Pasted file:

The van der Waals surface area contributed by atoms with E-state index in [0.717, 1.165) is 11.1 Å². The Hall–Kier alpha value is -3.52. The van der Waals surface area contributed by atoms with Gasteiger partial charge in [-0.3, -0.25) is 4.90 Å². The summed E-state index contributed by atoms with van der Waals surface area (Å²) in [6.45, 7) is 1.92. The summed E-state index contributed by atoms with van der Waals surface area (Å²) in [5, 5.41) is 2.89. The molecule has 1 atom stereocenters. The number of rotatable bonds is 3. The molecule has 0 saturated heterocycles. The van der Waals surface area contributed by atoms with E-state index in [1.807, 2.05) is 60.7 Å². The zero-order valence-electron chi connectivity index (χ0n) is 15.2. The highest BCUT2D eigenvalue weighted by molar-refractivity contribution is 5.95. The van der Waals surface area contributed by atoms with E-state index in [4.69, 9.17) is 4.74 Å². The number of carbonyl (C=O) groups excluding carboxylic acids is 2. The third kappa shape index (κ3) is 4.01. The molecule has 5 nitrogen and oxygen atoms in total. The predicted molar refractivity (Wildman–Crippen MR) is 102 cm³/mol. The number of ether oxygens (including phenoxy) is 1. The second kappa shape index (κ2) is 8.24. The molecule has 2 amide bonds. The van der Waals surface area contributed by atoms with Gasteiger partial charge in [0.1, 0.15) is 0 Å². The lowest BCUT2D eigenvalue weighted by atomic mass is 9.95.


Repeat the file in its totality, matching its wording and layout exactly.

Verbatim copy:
The van der Waals surface area contributed by atoms with E-state index in [0.717, 1.165) is 11.1 Å². The Hall–Kier alpha value is -3.52. The van der Waals surface area contributed by atoms with Gasteiger partial charge in [-0.3, -0.25) is 4.90 Å². The summed E-state index contributed by atoms with van der Waals surface area (Å²) in [6.45, 7) is 1.92. The summed E-state index contributed by atoms with van der Waals surface area (Å²) in [5, 5.41) is 2.89. The molecule has 1 atom stereocenters. The number of rotatable bonds is 3. The molecule has 0 saturated heterocycles. The van der Waals surface area contributed by atoms with E-state index in [1.807, 2.05) is 60.7 Å². The zero-order valence-electron chi connectivity index (χ0n) is 15.2. The highest BCUT2D eigenvalue weighted by molar-refractivity contribution is 5.95. The van der Waals surface area contributed by atoms with E-state index in [4.69, 9.17) is 4.74 Å². The number of carbonyl (C=O) groups excluding carboxylic acids is 2. The third kappa shape index (κ3) is 4.01. The molecule has 5 nitrogen and oxygen atoms in total. The predicted molar refractivity (Wildman–Crippen MR) is 102 cm³/mol. The number of ether oxygens (including phenoxy) is 1. The second kappa shape index (κ2) is 8.24. The molecule has 2 amide bonds. The van der Waals surface area contributed by atoms with Gasteiger partial charge in [0.1, 0.15) is 0 Å². The lowest BCUT2D eigenvalue weighted by atomic mass is 9.95.